From the Archives
By Mary Woodward
JACKSON – In our last column, we ended with James Oliver Van de Velde, SJ, having been appointed the second bishop of Chicago in December 1848 and being ordained on Feb. 11, 1849.
According to “Cradle Days” (Bishop Gerow’s book), Bishop Van de Velde went about his ministry “with the utmost zeal.” He committed himself to the spiritual growth of his diocese and flock by visiting all the regions of his territory, expending great amounts of energy to the care of souls.
His health, however, was not cooperating. Bishop Van de Velde, suffered from rheumatism and the Chicago climate did not lend comfort to such an ailment. Soon he petitioned Rome to be allowed to resign and return to his brother Jesuits in Missouri. The Holy See’s answer was “carry on with patience…”
An opportunity for relief arose for Bishop Van de Velde when in 1852 at the First Plenary Council of Baltimore, he was elected to carry all the decrees from the council to the Vatican. While there in Rome, he again petitioned Pius IX to be relieved of Chicago. In the midst of this Bishop John Joseph Chanche, SS, of Natchez died during a post plenary council visit with his family outside Baltimore. This left a more temperate climate vacant and in need of a bishop.
On July 29, 1853, Pius issued a decree transferring Van de Velde to Natchez and its warmth to be its second bishop. Van de Velde spent several more months in Chicago arranging various matters in order before leaving for his new flock. He documents his circuitous journey to Natchez in a letter dated Nov. 7, 1853, to Monsignor Mathurin Grignon, who had served as Vicar General under Bishop Chanche. The original is in French and was mailed from St. Louis where Van de Velde had arrived to visit his Jesuit confreres. Here is Bishop Gerow’s translation:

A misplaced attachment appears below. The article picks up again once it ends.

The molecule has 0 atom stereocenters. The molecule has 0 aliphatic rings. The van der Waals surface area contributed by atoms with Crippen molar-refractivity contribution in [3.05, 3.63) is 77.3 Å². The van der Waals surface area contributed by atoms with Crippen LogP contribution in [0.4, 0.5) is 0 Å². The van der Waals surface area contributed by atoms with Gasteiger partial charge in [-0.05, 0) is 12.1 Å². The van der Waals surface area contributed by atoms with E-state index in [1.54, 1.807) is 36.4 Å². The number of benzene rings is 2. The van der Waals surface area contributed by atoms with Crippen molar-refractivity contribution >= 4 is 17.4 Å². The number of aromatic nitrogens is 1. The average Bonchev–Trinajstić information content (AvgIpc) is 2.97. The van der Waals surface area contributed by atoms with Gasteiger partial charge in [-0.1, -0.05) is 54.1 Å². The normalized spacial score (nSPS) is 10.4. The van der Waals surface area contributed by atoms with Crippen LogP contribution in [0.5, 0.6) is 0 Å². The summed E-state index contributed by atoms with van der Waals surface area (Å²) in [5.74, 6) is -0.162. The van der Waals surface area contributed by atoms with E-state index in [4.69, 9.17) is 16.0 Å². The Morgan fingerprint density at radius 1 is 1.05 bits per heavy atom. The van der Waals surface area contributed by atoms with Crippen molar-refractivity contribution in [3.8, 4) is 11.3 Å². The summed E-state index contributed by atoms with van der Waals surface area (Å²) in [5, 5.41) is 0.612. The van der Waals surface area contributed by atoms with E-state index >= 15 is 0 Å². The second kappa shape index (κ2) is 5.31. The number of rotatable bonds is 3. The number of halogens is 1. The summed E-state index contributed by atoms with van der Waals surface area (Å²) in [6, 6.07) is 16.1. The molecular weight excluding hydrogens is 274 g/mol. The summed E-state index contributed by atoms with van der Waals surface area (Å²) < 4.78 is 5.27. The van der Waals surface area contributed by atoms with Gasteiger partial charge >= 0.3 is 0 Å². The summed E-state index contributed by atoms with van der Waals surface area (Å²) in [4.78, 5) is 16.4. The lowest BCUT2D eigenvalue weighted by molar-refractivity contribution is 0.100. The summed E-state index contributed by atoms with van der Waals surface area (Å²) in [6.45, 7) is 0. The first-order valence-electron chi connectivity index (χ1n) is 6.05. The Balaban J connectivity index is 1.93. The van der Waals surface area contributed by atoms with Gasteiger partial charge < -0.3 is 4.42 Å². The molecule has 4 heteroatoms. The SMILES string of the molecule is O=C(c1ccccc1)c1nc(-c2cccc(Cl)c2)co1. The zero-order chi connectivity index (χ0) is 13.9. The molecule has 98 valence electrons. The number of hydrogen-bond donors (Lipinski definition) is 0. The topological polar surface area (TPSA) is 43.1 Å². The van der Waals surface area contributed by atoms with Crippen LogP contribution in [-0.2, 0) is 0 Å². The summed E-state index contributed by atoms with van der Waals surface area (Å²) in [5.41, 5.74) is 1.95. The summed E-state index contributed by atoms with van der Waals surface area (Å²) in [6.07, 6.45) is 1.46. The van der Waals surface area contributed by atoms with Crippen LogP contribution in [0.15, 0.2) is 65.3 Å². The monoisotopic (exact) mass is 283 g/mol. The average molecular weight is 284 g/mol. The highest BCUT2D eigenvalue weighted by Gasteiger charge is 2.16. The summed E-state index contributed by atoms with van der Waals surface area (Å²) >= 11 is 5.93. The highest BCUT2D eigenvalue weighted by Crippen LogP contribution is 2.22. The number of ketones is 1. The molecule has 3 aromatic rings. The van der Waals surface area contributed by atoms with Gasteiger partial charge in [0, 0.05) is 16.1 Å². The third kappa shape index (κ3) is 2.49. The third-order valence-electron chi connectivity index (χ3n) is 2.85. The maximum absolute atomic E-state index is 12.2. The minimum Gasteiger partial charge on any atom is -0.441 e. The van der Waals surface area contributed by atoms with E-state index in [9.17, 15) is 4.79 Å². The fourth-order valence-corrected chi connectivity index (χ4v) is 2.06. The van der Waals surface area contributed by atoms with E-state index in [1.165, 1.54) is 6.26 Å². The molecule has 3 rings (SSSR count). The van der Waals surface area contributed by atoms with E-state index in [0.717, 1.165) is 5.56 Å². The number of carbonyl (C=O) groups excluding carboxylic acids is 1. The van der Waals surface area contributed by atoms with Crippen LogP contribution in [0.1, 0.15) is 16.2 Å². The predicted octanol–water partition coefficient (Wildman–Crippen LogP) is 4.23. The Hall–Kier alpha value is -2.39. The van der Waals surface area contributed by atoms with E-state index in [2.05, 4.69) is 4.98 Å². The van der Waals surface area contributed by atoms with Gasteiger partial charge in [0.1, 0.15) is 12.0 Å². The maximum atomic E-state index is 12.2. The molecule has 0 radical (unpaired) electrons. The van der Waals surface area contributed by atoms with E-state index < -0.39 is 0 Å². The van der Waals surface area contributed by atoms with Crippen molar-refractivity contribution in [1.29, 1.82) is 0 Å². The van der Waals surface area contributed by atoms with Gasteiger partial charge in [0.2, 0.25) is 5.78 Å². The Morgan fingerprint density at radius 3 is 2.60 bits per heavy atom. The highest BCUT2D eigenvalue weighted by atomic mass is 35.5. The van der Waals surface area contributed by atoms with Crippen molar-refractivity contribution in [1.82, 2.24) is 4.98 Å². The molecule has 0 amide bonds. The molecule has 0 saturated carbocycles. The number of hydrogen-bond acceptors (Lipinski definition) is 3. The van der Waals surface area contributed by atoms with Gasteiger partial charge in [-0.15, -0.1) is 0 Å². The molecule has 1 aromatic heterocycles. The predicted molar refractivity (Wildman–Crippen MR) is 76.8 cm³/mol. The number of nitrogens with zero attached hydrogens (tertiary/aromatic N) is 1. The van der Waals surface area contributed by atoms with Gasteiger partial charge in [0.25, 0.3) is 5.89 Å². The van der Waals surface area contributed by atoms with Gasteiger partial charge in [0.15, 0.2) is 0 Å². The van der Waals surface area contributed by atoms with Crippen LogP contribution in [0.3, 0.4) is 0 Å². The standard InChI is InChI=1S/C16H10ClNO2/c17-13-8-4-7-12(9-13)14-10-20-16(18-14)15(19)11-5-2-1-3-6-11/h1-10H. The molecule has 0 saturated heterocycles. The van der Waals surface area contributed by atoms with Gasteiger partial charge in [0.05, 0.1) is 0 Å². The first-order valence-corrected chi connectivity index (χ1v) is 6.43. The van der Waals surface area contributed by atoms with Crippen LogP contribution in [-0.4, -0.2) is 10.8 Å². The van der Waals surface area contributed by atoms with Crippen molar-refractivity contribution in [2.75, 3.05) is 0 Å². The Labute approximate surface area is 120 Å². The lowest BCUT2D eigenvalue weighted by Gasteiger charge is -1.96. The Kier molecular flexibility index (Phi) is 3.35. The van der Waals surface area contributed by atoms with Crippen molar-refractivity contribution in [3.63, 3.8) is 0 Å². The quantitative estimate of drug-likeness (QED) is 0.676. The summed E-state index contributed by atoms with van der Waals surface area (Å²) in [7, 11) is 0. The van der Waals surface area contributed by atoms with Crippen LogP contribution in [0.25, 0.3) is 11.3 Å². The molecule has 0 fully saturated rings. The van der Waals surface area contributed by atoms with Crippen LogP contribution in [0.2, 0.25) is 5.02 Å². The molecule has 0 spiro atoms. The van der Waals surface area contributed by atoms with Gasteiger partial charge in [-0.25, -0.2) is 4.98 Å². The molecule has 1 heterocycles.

“Mons. Grignon, My very dear “Abbé”:
Although I have not the pleasure of knowing you personally, I hasten to announce to you that I have arrived here [St. Louis] on my way to Natchez. Before I leave this town, I will visit St. Charles, St. Stanislaus & Florissant in Missouri and Quincy, the new See, where I have many things to arrange.
“I have promised to give the veil Sunday, feast of the amiable St. Stanislaus of our Company, to a young convert, one of my parishioners who is now a postulant of the Sacred Heart Convent in that town.
“I will start then Monday or Tuesday of next week for New Orleans; maybe ‘en passant’ will stop in Natchez. I will have with me a French priest who was one of my clergy for three years in the Diocese of Chicago, and a very good and pious old maid of Chicago who according to the advice of doctors is going to a warmer climate on account of her health. Maybe she could be our housekeeper.
“It is probable that when I will pass by Natchez I will leave them there, and in that case, I will recommend them particularly – the priest could assist you at the Cathedral and the old maid could stay with the Sisters of Charity until I come back.
“I will write again from this boat. In the meantime, I recommend myself to your good prayers…Yours very sincerely, My dear ‘Abbé’, Yours very devoted in Christ, Jacques Oliver, Bishop of Natchez.”
Initially, the bishop arrived in Natchez on Nov. 23, where he was received with a great welcome by the clergy and people of the diocese. He dropped off his traveling companions and proceeded to New Orleans to assist at the consecration of the new Bishop of Natchitoches, Auguste Marie Martin.
After this celebration, Bishop Van de Velde journeyed to Mobile to make a retreat at Spring Hill College. Finally, on Dec. 18, 1853, he took possession of his new diocese.
In August, we will look at Bishop Van de Velde’s short tenure as bishop and the tasks he accomplished as the Second Bishop of the Diocese.
(Mary Woodward is Chancellor and Archivist for the Diocese of Jackson.)